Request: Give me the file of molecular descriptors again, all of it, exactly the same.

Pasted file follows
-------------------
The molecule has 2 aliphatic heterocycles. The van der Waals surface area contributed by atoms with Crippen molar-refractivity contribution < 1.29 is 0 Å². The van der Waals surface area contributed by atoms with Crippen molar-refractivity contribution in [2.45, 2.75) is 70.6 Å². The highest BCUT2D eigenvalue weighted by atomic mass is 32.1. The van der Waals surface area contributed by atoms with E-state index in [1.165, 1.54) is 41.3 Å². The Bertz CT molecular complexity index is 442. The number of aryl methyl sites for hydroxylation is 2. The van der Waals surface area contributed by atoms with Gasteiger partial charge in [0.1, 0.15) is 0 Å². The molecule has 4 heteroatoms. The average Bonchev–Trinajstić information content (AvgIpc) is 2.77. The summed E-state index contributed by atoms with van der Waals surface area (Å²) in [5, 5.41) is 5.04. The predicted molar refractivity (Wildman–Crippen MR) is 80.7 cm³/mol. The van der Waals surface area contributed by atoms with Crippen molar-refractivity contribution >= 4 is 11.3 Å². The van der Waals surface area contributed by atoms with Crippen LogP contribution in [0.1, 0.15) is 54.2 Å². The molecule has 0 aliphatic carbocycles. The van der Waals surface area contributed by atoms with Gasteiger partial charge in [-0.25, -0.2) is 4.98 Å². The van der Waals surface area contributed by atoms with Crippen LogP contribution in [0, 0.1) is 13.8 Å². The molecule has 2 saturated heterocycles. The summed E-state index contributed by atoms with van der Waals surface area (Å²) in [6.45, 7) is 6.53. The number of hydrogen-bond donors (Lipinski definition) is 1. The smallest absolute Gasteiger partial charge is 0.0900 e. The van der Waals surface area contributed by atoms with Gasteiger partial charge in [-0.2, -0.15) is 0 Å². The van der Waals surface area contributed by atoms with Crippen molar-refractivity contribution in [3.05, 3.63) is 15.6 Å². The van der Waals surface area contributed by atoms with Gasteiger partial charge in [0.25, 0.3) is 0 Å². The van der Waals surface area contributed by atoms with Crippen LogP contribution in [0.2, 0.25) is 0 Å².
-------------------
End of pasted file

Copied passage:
The molecule has 2 aliphatic heterocycles. The van der Waals surface area contributed by atoms with Crippen molar-refractivity contribution < 1.29 is 0 Å². The van der Waals surface area contributed by atoms with Crippen molar-refractivity contribution in [2.45, 2.75) is 70.6 Å². The highest BCUT2D eigenvalue weighted by atomic mass is 32.1. The van der Waals surface area contributed by atoms with E-state index in [1.165, 1.54) is 41.3 Å². The Bertz CT molecular complexity index is 442. The number of aryl methyl sites for hydroxylation is 2. The van der Waals surface area contributed by atoms with Gasteiger partial charge in [0.1, 0.15) is 0 Å². The molecule has 4 heteroatoms. The average Bonchev–Trinajstić information content (AvgIpc) is 2.77. The summed E-state index contributed by atoms with van der Waals surface area (Å²) in [5, 5.41) is 5.04. The predicted molar refractivity (Wildman–Crippen MR) is 80.7 cm³/mol. The van der Waals surface area contributed by atoms with Crippen molar-refractivity contribution >= 4 is 11.3 Å². The van der Waals surface area contributed by atoms with Crippen LogP contribution in [0.1, 0.15) is 54.2 Å². The molecule has 0 aliphatic carbocycles. The van der Waals surface area contributed by atoms with Gasteiger partial charge in [-0.25, -0.2) is 4.98 Å². The van der Waals surface area contributed by atoms with Crippen LogP contribution in [0, 0.1) is 13.8 Å². The molecule has 2 saturated heterocycles. The summed E-state index contributed by atoms with van der Waals surface area (Å²) in [6.45, 7) is 6.53. The number of hydrogen-bond donors (Lipinski definition) is 1. The smallest absolute Gasteiger partial charge is 0.0900 e. The van der Waals surface area contributed by atoms with Gasteiger partial charge in [-0.2, -0.15) is 0 Å². The van der Waals surface area contributed by atoms with Crippen molar-refractivity contribution in [3.05, 3.63) is 15.6 Å². The van der Waals surface area contributed by atoms with Gasteiger partial charge in [0.25, 0.3) is 0 Å². The van der Waals surface area contributed by atoms with Crippen LogP contribution in [0.2, 0.25) is 0 Å².